Peak oil is a term applied to the projection that future petroleum production (whether for individual oil wells, entire oil fields, whole countries, or worldwide production) will eventually peak and then decline at a similar rate to the rate of increase before the peak as these reserves are exhausted. The peak of oil discoveries was in 1965, and oil production per year has surpassed oil discoveries every year since 1980. However, this does not mean that potential oil production has surpassed oil demand.
It is difficult to predict the oil peak in any given region, due to the lack of knowledge and/or transparency in accounting of global oil reserves. Based on available production data, proponents have previously predicted the peak for the world to be in years 1989, 1995, or 1995–2000. Some of these predictions date from before the recession of the early 1980s, and the consequent reduction in global consumption, the effect of which was to delay the date of any peak by several years. Just as the 1971 U.S. peak in oil production was only clearly recognized after the fact, a peak in world production will be difficult to discern until production clearly drops off. The peak is also a moving target as it is now measured as "liquids", which includes synthetic fuels, instead of just conventional oil.
While there has been much focus historically on peak oil supply, focus is increasingly shifting to peak demand as more countries seek to transition to renewable energy. The GeGaLo index of geopolitical gains and losses assesses how the geopolitical position of 156 countries may change if the world fully transitions to renewable energy resources. Former oil exporters are expected to lose power, while the positions of former oil importers and countries rich in renewable energy resources is expected to strengthen.
Unconventional oil is petroleum produced or extracted using techniques other than the conventional methods. The calculus for peak oil has changed with the introduction of unconventional production methods. In particular, the combination of horizontal drilling and hydraulic fracturing has resulted in a significant increase in production from previously uneconomic plays. Analysts expected that $150 billion would be spent on further developing North American tight oil fields in 2015. The large increase in tight oil production is one of the reasons behind the price drop in late 2014. Certain rock strata contain hydrocarbons but have low permeability and are not thick from a vertical perspective. Conventional vertical wells would be unable to economically retrieve these hydrocarbons. Horizontal drilling, extending horizontally through the strata, permits the well to access a much greater volume of the strata. Hydraulic fracturing creates greater permeability and increases hydrocarbon flow to the wellbore.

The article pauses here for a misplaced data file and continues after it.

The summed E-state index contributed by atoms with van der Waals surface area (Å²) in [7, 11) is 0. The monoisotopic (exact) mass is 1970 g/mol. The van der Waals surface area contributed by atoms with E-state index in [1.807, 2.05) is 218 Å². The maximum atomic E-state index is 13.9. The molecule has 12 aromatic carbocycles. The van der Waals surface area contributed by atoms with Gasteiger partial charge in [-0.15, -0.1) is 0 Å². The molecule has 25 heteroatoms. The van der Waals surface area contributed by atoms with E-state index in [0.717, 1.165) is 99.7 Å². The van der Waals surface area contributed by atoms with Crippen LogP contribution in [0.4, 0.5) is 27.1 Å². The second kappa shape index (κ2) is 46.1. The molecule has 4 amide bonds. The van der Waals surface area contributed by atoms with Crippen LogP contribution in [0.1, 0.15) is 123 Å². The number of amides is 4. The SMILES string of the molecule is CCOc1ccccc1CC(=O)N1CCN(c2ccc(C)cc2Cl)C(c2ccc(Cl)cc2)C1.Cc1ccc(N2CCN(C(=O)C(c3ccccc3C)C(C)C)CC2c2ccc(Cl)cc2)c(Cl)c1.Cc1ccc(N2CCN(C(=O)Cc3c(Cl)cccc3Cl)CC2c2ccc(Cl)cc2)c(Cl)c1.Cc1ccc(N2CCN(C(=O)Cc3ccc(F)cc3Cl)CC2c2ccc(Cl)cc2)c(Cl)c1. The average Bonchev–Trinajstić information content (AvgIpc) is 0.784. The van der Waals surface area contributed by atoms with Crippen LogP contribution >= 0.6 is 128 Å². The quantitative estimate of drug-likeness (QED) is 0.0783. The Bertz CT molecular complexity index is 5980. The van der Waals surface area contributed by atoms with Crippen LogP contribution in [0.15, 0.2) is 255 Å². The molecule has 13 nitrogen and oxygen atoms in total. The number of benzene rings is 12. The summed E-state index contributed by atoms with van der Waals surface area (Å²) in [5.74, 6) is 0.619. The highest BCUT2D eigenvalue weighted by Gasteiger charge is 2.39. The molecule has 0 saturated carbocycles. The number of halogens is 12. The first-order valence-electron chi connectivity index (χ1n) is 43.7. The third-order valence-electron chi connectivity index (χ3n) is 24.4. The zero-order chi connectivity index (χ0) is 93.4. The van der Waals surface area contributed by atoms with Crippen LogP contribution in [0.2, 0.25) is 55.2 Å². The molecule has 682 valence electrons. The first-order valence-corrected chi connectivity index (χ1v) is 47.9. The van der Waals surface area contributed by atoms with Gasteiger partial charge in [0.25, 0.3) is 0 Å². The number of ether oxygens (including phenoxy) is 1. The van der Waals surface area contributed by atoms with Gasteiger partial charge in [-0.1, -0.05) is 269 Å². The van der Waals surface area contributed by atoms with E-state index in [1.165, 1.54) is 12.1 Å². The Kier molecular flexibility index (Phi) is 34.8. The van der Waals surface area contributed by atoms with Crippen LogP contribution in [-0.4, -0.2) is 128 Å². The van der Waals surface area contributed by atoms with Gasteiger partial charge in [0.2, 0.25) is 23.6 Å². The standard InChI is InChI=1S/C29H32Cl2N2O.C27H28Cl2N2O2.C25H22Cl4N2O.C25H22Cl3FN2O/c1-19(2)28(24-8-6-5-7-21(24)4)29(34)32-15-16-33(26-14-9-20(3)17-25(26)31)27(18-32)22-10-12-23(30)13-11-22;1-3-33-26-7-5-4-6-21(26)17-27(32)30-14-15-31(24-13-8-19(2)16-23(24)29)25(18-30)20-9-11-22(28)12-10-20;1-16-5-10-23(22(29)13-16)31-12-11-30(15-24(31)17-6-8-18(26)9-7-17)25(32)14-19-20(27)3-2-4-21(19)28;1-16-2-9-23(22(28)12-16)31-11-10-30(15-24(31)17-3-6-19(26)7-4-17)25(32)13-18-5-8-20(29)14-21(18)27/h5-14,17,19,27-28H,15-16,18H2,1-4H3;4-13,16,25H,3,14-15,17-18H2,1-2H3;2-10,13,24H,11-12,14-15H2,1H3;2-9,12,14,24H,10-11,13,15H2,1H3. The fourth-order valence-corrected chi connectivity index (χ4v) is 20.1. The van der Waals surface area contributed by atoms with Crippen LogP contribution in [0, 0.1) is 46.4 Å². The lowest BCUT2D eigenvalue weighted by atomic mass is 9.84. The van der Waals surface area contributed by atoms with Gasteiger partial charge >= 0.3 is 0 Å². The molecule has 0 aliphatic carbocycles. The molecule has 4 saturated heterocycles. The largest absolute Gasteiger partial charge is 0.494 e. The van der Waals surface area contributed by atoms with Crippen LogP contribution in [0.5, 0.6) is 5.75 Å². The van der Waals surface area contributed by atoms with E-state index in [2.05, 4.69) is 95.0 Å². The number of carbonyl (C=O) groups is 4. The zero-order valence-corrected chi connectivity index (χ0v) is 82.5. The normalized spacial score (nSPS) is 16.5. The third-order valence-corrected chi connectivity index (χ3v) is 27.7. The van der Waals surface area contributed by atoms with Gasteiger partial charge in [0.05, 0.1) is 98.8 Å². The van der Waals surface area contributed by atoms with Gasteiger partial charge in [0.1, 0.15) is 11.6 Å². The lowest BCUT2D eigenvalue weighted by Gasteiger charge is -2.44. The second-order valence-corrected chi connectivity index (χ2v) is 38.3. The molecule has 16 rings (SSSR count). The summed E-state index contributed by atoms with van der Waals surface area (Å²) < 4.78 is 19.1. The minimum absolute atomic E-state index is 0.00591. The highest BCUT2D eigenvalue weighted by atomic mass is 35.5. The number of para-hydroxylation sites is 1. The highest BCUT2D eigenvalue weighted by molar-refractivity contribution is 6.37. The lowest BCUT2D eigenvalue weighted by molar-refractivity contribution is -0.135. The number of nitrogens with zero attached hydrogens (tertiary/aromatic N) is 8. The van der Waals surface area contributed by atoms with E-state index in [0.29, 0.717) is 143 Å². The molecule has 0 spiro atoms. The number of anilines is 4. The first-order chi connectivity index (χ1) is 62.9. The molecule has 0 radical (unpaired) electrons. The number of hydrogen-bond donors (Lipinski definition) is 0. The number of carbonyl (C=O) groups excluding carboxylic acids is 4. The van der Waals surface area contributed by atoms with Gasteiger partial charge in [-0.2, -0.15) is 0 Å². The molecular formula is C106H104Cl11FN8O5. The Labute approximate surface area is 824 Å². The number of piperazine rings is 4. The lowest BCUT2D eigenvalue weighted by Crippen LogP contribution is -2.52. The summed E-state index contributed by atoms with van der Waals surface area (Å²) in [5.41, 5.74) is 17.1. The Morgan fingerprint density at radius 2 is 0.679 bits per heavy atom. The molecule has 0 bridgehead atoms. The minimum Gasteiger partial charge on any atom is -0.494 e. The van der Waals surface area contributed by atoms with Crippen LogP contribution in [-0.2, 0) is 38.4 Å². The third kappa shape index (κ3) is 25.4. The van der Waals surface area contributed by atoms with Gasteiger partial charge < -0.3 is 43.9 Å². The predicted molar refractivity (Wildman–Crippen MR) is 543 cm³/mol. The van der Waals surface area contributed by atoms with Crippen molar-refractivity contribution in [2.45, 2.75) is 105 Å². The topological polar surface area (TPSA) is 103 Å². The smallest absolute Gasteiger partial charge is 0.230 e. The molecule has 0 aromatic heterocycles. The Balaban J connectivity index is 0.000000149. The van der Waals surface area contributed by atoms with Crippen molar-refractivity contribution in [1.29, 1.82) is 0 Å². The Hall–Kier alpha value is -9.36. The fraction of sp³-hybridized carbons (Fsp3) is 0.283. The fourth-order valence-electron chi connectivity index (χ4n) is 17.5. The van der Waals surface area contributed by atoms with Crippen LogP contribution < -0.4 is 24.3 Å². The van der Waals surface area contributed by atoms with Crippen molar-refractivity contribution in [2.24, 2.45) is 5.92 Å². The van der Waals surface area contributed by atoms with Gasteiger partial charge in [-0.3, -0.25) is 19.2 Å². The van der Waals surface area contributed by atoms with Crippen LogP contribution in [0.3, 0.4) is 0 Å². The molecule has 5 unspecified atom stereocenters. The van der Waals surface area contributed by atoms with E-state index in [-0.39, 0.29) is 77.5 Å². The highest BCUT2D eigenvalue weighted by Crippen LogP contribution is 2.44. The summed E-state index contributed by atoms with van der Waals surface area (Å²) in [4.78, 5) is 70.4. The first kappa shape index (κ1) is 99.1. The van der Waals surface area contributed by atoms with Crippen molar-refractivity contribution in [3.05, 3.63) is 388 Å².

The concept was first developed by Amitav Ghosh to classify literature about the petroleum industry. He coined the term when reviewing Abdul Rahman Munif's Cities of Salt in 1992. When describing the concept, he didn't find many great narratives exploring the role of "oil encounters". Imre Szeman in a 2012 editorial introduction to a special edition of the American Book Review proposed a slight larger scope: all works that explore "the important role played by oil in contemporary society."
Since its inauguration the term has been widely used in literary criticism to explore fiction which evaluates society's dominance by a petroleum economy and a related culture shaped by petroleum. Most critics were trying to find works that did focus on the oil industry before Cities of Salt. This genre has been particularly important in non-Western literature exploring how encounters with oil is entengled with other issues in the Global South.